5 Further Awesome UX Practices that Will Help Your Project Deliver Great UX
Welcome back! We’re continuing our series of awesome UX practices that began on Tuesday; if you missed the earlier parts – you can always go back and find them under the UX Daily section of the Interaction Design Foundation’s website. Today we’re picking up where we left off with user testing:
Determine the Test by The Questions You Want Answered
Author/Copyright holder: Mauro. Copyright terms and licence: CC BY-SA 2.0
You don’t select user testing tools by user preference, personal preference, etc. You pick them to answer specific questions. That means when you need to quantify (count) answers then you can split-test or A-B test your ideas. When you need more qualitative data then you use usability testing. It’s that simple really. Of course, you may be able to get a little of the other kind of data out of each form of testing but that’s not what they’re designed for.
Your users often give you a ton of data without you having to speak to them at all. Assuming you have Google Analytics (or similar) installed; they’ll be generating data constantly. Review that data as part of your research phase. Where do people quit the product? Where do they enter? Which routes through your product result in the best business results? Which give the worst results? These are all questions you can start to understand with analytics.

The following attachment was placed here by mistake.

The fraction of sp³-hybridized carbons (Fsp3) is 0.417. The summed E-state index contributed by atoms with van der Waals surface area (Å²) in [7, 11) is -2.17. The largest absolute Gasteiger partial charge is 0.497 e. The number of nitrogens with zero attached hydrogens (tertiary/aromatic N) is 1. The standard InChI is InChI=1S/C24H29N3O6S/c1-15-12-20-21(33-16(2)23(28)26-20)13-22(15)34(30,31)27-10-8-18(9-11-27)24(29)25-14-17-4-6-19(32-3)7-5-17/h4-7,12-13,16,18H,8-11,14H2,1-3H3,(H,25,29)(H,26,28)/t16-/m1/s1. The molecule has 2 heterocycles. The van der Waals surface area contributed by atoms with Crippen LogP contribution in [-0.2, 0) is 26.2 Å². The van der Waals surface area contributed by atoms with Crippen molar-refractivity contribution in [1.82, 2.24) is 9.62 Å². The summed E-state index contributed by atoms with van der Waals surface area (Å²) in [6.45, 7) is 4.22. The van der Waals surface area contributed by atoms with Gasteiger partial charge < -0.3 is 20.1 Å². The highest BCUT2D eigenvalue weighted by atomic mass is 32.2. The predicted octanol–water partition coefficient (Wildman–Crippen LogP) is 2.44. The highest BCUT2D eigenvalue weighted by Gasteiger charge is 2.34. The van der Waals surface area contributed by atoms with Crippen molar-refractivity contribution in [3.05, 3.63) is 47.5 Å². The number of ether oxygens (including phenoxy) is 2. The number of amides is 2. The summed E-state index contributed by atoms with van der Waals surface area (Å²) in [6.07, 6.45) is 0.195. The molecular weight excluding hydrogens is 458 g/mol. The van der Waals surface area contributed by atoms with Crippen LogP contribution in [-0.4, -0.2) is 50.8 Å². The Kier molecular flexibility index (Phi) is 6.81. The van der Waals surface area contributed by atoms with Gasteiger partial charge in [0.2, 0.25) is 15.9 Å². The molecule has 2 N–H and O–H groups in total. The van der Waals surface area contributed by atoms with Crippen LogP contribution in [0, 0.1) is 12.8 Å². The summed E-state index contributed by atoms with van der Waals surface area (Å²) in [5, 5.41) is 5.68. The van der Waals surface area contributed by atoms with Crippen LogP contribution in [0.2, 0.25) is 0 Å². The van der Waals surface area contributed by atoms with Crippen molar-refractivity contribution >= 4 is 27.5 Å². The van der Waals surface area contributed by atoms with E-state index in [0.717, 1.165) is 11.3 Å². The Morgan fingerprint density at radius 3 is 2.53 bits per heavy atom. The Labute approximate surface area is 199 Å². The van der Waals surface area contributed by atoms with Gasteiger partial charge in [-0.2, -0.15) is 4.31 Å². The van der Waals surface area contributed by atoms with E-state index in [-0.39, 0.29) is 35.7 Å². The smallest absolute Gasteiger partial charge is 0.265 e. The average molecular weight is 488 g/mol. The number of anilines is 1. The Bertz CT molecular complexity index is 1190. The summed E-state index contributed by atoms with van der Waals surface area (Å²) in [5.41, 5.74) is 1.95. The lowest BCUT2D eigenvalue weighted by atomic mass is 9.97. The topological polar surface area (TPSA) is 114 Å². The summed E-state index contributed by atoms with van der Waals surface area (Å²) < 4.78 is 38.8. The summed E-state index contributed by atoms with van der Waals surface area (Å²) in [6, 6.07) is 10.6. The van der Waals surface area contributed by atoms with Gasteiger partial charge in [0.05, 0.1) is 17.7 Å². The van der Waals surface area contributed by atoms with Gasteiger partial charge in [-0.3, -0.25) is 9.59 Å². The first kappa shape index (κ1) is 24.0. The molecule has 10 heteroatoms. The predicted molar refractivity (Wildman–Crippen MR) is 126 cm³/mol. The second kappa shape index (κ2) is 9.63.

Start Your UI Design By Prioritizing User Needs
Before you jump into UI design; it’s always a good idea to have a clear picture of what you want each function or screen to do. The priority for each screen is the user’s priority of needs when you have multiple functions available; if you only have one – then that’s the priority. Think about what the user wants to achieve and how best to help them get there. Don’t spend too much time designing until this is clear in everyone’s minds.
Take Cues on UI Design from The World Around You
Wherever possible use the world around you to inspire layout, lighting and perspective. How do you store CDs at home? That’s likely to be the way that everyone does it. Is that useful to a computer user? No? Why? Because they sit side-by-side and it’s hard to see what each title is about. Where could you find a better display of CD covers? Your local record shop? And so on…
Sketch UI Designs Before the Digital Design
Author/Copyright holder: Jacob Bøtter. Copyright terms and licence: CC BY 2.0
Once again paper is cheap and easy to use. It also lets you quickly try out a bunch of ideas before you settle on the right one. It doesn’t really matter how pretty these designs are as long as they effectively communicate interactions and ideas. Get feedback on ideas before you do the hard work on a computer. It’s quicker and much less aggravating to fix things before you spend days or weeks on design.
Header Image: Author/Copyright holder: James Royal-Lawson. Copyright terms and licence: CC BY-SA 2.0
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